The writer had gone home to her parents for Iranian new year, which coincided with the early days of the pandemic. Shariat ended up spending two months in Maryland. She said she knew that this time, when she was hunkered down with her folks as an adult, was special.

“I knew I wasn’t going to get this time back,” she says. She started taking lots of photos and videos, latching on in particular to fun clips of her mom in the kitchen. TikTok was surging in popularity at the time, spurred on by droves of people who were also isolating at home.

A few videos in, Shariat posted a video of her mom making a simple chicken stew. The video went viral and Shariat’s account gained several thousand followers. Three years on, the account is close to 200,000 followers and the short videos have been viewed millions of times. Shariat has also started a beloved Instagram page called “Maman and Me” and the online success bloomed into the much-hoped-for book, which has the same name.

Third-culture cooking

The pair’s viewers delight in Sadeh bustling around the kitchen, in the mother and daughter banter and the specificity of third-culture cooking, which is infused with longing for an old land while standing in a new one. It is easy to see why Shariat hopes a cooking show could follow the book.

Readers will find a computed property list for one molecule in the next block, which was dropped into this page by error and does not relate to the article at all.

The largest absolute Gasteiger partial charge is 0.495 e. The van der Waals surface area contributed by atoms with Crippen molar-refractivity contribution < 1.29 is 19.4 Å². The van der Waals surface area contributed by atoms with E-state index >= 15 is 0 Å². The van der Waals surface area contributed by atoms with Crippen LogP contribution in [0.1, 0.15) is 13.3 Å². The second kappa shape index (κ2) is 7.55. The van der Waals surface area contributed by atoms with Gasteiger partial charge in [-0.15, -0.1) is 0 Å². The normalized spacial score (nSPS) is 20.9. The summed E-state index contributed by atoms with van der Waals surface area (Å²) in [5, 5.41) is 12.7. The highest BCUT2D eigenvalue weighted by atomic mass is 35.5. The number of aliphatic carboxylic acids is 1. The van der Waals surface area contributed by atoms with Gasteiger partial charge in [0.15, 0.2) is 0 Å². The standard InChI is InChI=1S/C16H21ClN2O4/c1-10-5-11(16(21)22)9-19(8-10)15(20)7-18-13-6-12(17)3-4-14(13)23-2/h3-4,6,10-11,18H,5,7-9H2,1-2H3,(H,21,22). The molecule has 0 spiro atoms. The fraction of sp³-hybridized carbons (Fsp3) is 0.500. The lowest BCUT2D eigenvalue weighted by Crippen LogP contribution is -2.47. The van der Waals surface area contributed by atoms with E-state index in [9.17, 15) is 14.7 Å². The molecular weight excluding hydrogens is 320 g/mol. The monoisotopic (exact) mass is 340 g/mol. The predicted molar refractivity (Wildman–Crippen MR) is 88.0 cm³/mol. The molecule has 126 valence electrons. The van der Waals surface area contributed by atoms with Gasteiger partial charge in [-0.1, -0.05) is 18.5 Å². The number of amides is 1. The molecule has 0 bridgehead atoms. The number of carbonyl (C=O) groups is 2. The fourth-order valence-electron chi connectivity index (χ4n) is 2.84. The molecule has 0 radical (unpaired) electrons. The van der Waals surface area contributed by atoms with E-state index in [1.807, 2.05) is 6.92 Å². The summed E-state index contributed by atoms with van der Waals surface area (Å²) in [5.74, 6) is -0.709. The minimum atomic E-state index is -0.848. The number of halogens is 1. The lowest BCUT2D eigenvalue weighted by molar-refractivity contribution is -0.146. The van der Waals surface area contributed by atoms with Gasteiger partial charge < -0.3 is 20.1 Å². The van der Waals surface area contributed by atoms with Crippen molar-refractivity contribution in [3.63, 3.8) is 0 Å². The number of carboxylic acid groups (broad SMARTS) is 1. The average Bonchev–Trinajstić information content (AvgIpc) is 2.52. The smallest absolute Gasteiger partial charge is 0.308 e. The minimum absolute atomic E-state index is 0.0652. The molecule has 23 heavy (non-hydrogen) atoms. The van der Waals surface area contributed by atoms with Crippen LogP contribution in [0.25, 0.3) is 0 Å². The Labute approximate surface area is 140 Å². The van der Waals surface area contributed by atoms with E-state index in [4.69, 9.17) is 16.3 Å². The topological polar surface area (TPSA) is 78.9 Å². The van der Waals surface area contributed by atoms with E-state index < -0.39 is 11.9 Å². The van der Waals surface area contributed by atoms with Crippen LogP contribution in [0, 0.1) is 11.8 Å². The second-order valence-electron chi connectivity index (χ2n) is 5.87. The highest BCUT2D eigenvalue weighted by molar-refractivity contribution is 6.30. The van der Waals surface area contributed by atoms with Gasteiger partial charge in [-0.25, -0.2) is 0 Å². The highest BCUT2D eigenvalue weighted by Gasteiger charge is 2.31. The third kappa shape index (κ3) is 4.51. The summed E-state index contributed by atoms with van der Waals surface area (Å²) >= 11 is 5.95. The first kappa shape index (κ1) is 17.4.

“People became fascinated with my mom,” Shariat says. “People call her ‘our mom.’ They wanted to see her cooking. This community rallied around her.”

Sadeh, who is not on TikTok, was startled and entertained by the sudden burst of fame.

“She and my dad were amazed,” Shariat says. She updates her parents on particular TikTok highlights or view milestones. “[My mom] laughs, she cries, she tells me what to say in comment replies!”

The book is as much for Shariat’s generation as it is for Sadeh’s, reflecting as it does a mix of Iranian and Iranian-American dishes. It is also a consummately millennial cookbook; there are traditional stews and rice dishes but these are balanced with tips on how to throw together an easy weeknight dinner. There are also pages dedicated to great snacks, cocktails and finger food ideas such as the Chips and Greek Yogurt Dip recipe that Shariat names as one of her favourites.

Other highlights include a spiced red lentil soup made with garlic, cumin and turmeric and a turmeric rice dish that Shariat describes as a “one-pot wonder.” The dishes were photographed for the book by the Arab-American photographer Farrah Skeiky.

I ask Shariat what her mother, who has now lived for 38 years in the US, had to say when she saw the book for the first time. The writer tells me there’s a video of her parents seeing the book’s PDF for the first time. When they scrolled, the book’s dedication came up first. It reads: “This book is a tribute to all the immigrant parents and caretakers who left their homes for a foreign land….Maman and Baba, this one’s for you.”

“I showed them the dedication and you hear [Mom] reading it and her voice cracks and she immediately starts crying,” Shariat says.

“Everything I feel like I do is to thank [my parents] for their immense courage [and] tenacity – all of the amazing things that immigrant parents so often give to their children.”